The Samsung Omnia 7 is phone that uses its screen to mark itself out, especially when it has a bog-standard 5MP camera bolted on the back.
It has a sharp and angular design, and the 4-inch screen isn't too large to dominate your hand.
The 8GB of internal memory is ample-ish (the technical term) and the general layout of buttons and functions pretty simplistic and easy to use.
A year ago we wouldn't have believed we were saying it, but we love Windows Mobile. Well, what Windows Mobile has become: Windows Phone 7.
From the industrial and simple-to-use tiles to the brilliant way the screen responds to the finger, it's a top notch interface for the first time user from start to finish.
The Super AMOLED screen on the Samsung Omnia 7 also really fizzes with colour and is great to watch movies on – it may have a little trouble with artefacting with some videos, but overall it's great.
Bing Maps is a relatively good implementation of mapping software too, certainly enough for most people to get from A to B, and the contact linking is pretty good, too (although not at the levels other smartphones manage).
The media interface is like a gadget in itself (well, it did come from the Zune) and the gaming portal has a whole truckload of potential waiting to be tipped into the open canyon of expectation (or something. We may have got lost in that metaphor).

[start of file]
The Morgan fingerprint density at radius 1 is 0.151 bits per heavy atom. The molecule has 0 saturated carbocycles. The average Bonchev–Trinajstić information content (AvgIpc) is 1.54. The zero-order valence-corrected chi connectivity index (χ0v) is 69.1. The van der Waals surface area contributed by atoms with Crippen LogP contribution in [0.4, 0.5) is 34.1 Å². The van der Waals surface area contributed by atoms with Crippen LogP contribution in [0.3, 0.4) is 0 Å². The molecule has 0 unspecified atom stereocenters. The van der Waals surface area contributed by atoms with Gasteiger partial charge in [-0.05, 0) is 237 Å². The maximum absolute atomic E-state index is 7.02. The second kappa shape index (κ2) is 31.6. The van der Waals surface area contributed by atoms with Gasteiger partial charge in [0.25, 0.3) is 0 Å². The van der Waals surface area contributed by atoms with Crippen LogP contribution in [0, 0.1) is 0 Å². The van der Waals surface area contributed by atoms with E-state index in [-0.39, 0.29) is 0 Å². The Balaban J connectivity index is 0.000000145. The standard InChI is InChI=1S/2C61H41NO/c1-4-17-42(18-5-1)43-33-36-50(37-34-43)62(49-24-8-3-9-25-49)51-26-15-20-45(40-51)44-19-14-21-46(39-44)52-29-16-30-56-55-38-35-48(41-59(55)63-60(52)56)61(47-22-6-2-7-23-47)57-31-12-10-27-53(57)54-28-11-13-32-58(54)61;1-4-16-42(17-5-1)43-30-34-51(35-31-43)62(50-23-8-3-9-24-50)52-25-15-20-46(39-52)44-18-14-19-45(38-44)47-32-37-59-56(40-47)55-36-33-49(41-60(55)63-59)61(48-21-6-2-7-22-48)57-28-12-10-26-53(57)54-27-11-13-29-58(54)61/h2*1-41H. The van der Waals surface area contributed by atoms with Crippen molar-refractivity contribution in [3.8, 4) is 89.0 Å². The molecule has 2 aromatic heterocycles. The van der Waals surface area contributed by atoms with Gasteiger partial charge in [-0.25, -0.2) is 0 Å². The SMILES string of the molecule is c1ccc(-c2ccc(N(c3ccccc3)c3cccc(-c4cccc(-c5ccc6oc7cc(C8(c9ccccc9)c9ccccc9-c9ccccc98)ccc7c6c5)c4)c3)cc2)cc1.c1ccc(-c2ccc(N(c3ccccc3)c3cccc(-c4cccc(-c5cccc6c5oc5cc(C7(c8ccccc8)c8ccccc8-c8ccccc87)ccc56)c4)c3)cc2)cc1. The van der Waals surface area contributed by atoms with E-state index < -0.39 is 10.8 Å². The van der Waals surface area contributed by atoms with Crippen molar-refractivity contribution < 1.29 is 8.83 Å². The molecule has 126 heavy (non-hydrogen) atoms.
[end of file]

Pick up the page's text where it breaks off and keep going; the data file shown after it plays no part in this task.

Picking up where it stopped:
We're not massive fans of the way Windows Phone 7 is so locked down at the moment, since it means there's no genius tinkering from the brilliant developers that can go on yet in the same way as on the likes of the Samsung Galaxy S or BlackBerry range.
At launch, the Samsung Omnia 7 has very few applications to play with from the store – there's not even a YouTube or Twitter client to mess around with as yet.
The Internet Explorer is a bit slow for our tastes, especially because we thought it was going to be really, really fast, and the lack of Flash, Silverlight and HTML5 is ridiculous when you think about the heritage Microsoft has in those areas.
The back looks premium but feels a little flimsy too – we'd have hoped for a more weighty and expensive-feeling device to be honest.
The Samsung Omnia 7 is a pretty decent phone indeed – it especially impresses when you pick it up for the first time.
The screen is pin-sharp, and the operating system just blows your socks off the first time you use it – this is Windows Mobile in opposite land.
The industrial look and feel of the phone might not be for everyone, but it still feels nice and fits in the hand well – whether it's different enough from the rest of the Windows Phone 7 clan, we don't know.